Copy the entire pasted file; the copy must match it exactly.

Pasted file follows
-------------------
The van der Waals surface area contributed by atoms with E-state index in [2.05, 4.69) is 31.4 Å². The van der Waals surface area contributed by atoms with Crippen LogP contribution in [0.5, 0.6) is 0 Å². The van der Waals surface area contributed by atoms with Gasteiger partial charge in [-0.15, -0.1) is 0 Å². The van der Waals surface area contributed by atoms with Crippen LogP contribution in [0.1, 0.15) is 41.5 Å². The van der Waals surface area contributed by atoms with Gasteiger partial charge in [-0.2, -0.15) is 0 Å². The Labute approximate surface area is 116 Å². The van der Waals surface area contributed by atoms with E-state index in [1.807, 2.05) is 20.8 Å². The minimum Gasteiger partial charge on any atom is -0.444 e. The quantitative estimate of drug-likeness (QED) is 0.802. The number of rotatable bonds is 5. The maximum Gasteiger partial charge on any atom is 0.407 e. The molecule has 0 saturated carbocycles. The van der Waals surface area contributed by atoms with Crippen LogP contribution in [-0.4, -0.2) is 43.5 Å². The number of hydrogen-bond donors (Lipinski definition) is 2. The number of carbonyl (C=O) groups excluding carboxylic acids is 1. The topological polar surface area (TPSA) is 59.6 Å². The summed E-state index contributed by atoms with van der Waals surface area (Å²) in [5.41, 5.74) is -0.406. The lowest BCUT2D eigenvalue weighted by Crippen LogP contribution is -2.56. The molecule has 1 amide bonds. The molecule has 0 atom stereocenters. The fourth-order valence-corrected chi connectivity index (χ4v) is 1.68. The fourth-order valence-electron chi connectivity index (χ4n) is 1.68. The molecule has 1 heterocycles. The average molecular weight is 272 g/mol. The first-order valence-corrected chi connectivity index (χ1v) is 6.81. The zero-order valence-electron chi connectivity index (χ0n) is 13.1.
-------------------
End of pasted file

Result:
The van der Waals surface area contributed by atoms with E-state index in [2.05, 4.69) is 31.4 Å². The van der Waals surface area contributed by atoms with Crippen LogP contribution in [0.5, 0.6) is 0 Å². The van der Waals surface area contributed by atoms with Gasteiger partial charge in [-0.15, -0.1) is 0 Å². The van der Waals surface area contributed by atoms with Crippen LogP contribution in [0.1, 0.15) is 41.5 Å². The van der Waals surface area contributed by atoms with Gasteiger partial charge in [-0.2, -0.15) is 0 Å². The Labute approximate surface area is 116 Å². The van der Waals surface area contributed by atoms with E-state index in [1.807, 2.05) is 20.8 Å². The minimum Gasteiger partial charge on any atom is -0.444 e. The quantitative estimate of drug-likeness (QED) is 0.802. The number of rotatable bonds is 5. The maximum Gasteiger partial charge on any atom is 0.407 e. The molecule has 0 saturated carbocycles. The van der Waals surface area contributed by atoms with Crippen LogP contribution in [-0.4, -0.2) is 43.5 Å². The number of hydrogen-bond donors (Lipinski definition) is 2. The number of carbonyl (C=O) groups excluding carboxylic acids is 1. The topological polar surface area (TPSA) is 59.6 Å². The summed E-state index contributed by atoms with van der Waals surface area (Å²) in [5.41, 5.74) is -0.406. The lowest BCUT2D eigenvalue weighted by Crippen LogP contribution is -2.56. The molecule has 1 amide bonds. The molecule has 0 atom stereocenters. The fourth-order valence-corrected chi connectivity index (χ4v) is 1.68. The fourth-order valence-electron chi connectivity index (χ4n) is 1.68. The molecule has 1 heterocycles. The average molecular weight is 272 g/mol. The first-order valence-corrected chi connectivity index (χ1v) is 6.81. The zero-order valence-electron chi connectivity index (χ0n) is 13.1.